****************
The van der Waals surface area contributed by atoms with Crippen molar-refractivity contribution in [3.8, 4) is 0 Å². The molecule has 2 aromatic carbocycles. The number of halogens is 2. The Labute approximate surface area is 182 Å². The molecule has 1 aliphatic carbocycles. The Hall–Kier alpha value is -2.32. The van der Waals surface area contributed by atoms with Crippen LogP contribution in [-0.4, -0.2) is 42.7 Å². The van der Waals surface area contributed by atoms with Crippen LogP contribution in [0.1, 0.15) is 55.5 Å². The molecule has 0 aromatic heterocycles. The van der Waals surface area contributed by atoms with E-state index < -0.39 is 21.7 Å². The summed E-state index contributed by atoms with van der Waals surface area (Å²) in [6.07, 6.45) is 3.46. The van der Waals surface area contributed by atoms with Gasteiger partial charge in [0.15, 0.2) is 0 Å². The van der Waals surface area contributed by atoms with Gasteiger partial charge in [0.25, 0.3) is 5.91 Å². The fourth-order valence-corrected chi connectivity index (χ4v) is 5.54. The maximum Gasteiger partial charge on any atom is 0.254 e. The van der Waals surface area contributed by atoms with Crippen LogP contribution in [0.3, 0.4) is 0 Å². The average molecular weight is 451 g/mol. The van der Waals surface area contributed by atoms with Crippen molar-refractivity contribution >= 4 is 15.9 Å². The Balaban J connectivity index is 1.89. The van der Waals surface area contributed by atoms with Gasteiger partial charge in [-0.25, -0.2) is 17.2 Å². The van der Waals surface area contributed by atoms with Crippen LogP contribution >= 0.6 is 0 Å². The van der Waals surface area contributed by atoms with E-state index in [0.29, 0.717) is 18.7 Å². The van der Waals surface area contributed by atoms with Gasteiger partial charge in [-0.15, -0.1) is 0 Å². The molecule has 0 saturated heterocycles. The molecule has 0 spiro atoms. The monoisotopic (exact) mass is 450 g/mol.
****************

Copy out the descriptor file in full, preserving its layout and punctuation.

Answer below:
The van der Waals surface area contributed by atoms with Crippen molar-refractivity contribution in [3.8, 4) is 0 Å². The molecule has 2 aromatic carbocycles. The number of halogens is 2. The Labute approximate surface area is 182 Å². The molecule has 1 aliphatic carbocycles. The Hall–Kier alpha value is -2.32. The van der Waals surface area contributed by atoms with Crippen LogP contribution in [-0.4, -0.2) is 42.7 Å². The van der Waals surface area contributed by atoms with Crippen LogP contribution in [0.1, 0.15) is 55.5 Å². The molecule has 0 aromatic heterocycles. The van der Waals surface area contributed by atoms with E-state index < -0.39 is 21.7 Å². The summed E-state index contributed by atoms with van der Waals surface area (Å²) in [6.07, 6.45) is 3.46. The van der Waals surface area contributed by atoms with Gasteiger partial charge in [0.15, 0.2) is 0 Å². The van der Waals surface area contributed by atoms with Gasteiger partial charge in [0.25, 0.3) is 5.91 Å². The fourth-order valence-corrected chi connectivity index (χ4v) is 5.54. The maximum Gasteiger partial charge on any atom is 0.254 e. The van der Waals surface area contributed by atoms with Crippen LogP contribution in [0.3, 0.4) is 0 Å². The average molecular weight is 451 g/mol. The van der Waals surface area contributed by atoms with Crippen molar-refractivity contribution >= 4 is 15.9 Å². The Balaban J connectivity index is 1.89. The van der Waals surface area contributed by atoms with Gasteiger partial charge in [-0.25, -0.2) is 17.2 Å². The van der Waals surface area contributed by atoms with Crippen LogP contribution >= 0.6 is 0 Å². The van der Waals surface area contributed by atoms with E-state index in [0.29, 0.717) is 18.7 Å². The van der Waals surface area contributed by atoms with Gasteiger partial charge in [-0.15, -0.1) is 0 Å². The molecule has 0 saturated heterocycles. The molecule has 0 spiro atoms. The monoisotopic (exact) mass is 450 g/mol.